I recently completed the first phase of the landscape installation at the Lyman Trumbull House in Alton, Illinois. I have long held a special place in my heart for this historic riverfront town of brick streets climbing steep hills. Alton is where abolitionist Elijah P. Lovejoy stood firm on freedom of the press, and where he shortly thereafter was martyred for the cause. Abraham Lincoln and Stephen Douglas concluded their senatorial debate tour there in 1858. Jazz trumpeter Miles Davis was born there in 1926. It was a real pleasure working in Alton, not only because it is a wonderful town full of great old residential structures, but because it is still home for me in so many ways, nearly four decades after I was born there.
My family’s connections to this town go back at least 200 years, to before the town was founded, but mainly it served as a stopping point on their travels to richer lands further north. It was not until 1913 that it really became home to my family.
At the beginning of the 20th Century, the economy of rural Kentucky was in shambles thanks to decades of abusing the land through the growing of tobacco. Very few jobs were available to young men, but industrial powerhouses in the north, such as Alton, beckoned my Great Grandfather Allen Reuben Laslie and others like him to hop on a train in search of a new life. He went to work at the glass works, met and married my Great Grandmother Bessie, and upon deciding to try his hand at farming, moved the family back to the hills of Kentucky. This didn’t last long: a couple years later, they were back in Alton and Allen found his niche as a carpenter, building many of the new homes in the new post-war subdivisions in Upper Alton. A few years later, his son John, my grandfather, worked his way out of the brickyard to become the most talented bricklayer in the area. In time, my father joined him on job sites and became quite skilled in his own right.
Being presented with the opportunity to be the fourth generation to shape a portion of the built environment of this town was truly an honor. I enjoyed my time in Alton immensely: from daily conversations with my clients and their neighbors to the regular concerts of church bells. I truly felt home again.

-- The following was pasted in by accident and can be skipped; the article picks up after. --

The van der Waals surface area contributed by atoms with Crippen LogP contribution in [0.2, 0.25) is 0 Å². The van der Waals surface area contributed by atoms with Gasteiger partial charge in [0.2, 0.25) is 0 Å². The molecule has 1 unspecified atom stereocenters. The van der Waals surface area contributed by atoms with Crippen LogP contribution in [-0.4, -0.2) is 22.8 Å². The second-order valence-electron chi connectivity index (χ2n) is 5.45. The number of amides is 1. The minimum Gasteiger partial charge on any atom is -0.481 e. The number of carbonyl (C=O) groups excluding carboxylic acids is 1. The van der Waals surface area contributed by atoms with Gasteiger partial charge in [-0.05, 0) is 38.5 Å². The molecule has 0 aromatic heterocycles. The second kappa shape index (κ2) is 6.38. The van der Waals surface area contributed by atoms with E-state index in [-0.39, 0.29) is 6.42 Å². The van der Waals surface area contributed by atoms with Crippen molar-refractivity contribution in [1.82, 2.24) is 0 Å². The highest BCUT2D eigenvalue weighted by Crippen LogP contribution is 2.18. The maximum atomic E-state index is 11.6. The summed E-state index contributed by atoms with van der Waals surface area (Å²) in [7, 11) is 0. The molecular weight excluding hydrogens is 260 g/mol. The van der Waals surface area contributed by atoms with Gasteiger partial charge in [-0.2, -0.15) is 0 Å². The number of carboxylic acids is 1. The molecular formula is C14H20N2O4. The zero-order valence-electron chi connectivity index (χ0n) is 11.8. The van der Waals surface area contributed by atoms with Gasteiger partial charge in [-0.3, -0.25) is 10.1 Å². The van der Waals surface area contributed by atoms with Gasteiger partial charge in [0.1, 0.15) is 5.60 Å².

I am grateful to the clients for their patience and for their labors; they started clearing the hillside and even washed up some of the old paver bricks found on site to use in the expansion of the public walk. Thanks also go out to Lenhardt Tree Service, who not only took out all the old overgrown and unhealthy trees and shrubs, but who also came back upon my request to grind a massive stump down another few inches so I could install the step stone walkway. I am grateful also to the material suppliers who provided quality mulch, planting specimens and hardscape elements: St. Louis Composting, Sonnenberg Landscaping Material and Supply, Joe’s Market Basket, The Greenery, A. Waldbart & Sons Nursery, Effinger Garden Center, and Home Nursery.
The project is far from complete, but the rain garden, the trees, and most of the shrubs are in place. The berm adjacent to the public walk will in time feature a holly hedge, but considering how prone hollies are to winter burn, and considering that we would essentially be planting them in what is presently a frost pocket, we thought it best to wait. Also yet to go in, the central “ghost stair” and most of the perennials.
Instead of writing a tome about the installation process, I’ll let the pictures and their captions tell the story. Needless to say, it was great being in Alton again. I enjoyed the daily exercise of working on such a steep slope (as did my hamstrings). There were days when I felt like an archaeologist (discovering an Auburn Rubber toy car from the late 1930s) and a sculptor (pounding handfuls of clay into dams to create wells on the hillside to support the Fothergillas); it was great fun. I look forward to going back next year for Phase II.